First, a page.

2. The Apse and ceiling
I never knew until recently that the semi-circular recess of a church was called an apse. I just called it a large alcove or a recess.
You learn something new everyday.
From the outside, the apse gives the cathedral building its bulky look from behind. It certainly gave me the impression of a strong and stable building. You could also imagine it gives worshippers the feeling this place is a safe sanctuary. The only place where you can open yourself up to God, and face your fears.
Inside, I was even more impressed. The apse and its ceiling are beautifully decorated with colourful stained glass windows and an equally coloured ceiling mural. I soon noticed that this is the most colourful part of the cathedral, in strong contrast to the rest of its grey interior. A way of bringing focus to this area of the cathedral.
The ceiling was painted in 1935 according to Burges’ designs. It is a mural showing Jesus Christ surrounded by a group of angels. On one side are 7 angels holding 7 churches with the last being St Finbarre’s Cathedral. On the other side are another 7 angels holding 7 candlesticks.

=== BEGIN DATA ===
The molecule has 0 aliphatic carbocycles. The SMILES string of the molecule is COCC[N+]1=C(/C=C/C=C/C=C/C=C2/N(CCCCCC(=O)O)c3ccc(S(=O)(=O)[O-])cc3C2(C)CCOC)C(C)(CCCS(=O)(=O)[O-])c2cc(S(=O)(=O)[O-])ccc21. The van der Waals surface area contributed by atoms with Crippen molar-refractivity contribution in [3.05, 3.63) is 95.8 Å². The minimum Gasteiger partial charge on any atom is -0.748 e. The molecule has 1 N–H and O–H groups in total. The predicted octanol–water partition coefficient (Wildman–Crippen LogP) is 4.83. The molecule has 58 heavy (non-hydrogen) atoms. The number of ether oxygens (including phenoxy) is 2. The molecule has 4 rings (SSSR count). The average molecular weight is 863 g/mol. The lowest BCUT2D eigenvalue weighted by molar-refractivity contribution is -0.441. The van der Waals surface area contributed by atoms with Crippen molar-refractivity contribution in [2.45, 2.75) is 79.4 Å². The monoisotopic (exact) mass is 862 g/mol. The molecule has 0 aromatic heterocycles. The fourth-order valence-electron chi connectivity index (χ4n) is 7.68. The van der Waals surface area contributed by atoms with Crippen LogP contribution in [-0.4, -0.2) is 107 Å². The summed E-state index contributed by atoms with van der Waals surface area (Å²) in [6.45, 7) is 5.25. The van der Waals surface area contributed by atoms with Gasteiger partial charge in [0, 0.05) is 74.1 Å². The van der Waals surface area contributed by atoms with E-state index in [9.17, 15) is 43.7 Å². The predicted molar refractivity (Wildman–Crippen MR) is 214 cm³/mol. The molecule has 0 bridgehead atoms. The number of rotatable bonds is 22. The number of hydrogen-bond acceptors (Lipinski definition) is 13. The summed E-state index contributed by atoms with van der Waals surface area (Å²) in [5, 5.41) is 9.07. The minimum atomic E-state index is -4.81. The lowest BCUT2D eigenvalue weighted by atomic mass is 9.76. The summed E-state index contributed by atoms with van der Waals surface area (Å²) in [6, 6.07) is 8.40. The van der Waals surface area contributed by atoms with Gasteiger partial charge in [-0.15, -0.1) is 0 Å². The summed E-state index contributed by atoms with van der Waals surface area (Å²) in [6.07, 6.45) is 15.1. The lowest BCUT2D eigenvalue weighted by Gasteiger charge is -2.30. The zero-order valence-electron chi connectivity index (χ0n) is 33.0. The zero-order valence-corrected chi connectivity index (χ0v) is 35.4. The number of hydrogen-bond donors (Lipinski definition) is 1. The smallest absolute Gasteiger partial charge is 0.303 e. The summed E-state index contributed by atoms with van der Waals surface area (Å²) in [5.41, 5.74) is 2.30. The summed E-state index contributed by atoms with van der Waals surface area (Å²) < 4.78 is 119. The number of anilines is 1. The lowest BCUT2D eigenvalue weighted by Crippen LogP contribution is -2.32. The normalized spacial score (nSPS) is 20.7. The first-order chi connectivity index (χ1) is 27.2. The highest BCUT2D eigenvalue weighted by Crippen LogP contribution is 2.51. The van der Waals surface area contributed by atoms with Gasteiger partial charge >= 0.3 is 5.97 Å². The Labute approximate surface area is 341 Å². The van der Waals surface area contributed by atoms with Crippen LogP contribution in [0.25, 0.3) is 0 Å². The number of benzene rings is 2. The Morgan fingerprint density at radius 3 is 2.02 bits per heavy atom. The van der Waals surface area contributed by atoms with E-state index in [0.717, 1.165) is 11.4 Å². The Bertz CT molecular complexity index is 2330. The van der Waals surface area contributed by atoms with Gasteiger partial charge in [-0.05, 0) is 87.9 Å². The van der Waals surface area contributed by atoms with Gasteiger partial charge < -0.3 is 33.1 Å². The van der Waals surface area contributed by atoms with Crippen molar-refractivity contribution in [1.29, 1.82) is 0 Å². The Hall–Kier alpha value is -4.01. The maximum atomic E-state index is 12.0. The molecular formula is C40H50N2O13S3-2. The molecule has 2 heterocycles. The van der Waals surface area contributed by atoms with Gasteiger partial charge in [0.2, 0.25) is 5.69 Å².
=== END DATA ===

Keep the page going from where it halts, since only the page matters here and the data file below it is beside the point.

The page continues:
The fact that this pillar of colour goes all the way to the top is maybe to entice viewers and worshippers to look up with a sense of awe. Maybe also in awe of the idea that God is someone or something is bigger than all of us. Even the cathedral itself. The idea that God can inspire great things in us. Things like creating this great building.
3. The Ambulatory
The ambulatory skirts around the apse behind the altar. Walking around this was was a spiritual experience for me of sorts. As I walked behind the altar, it became strangely the quietest area of the cathedral. At the same time, it also felt like the coldest part of the building.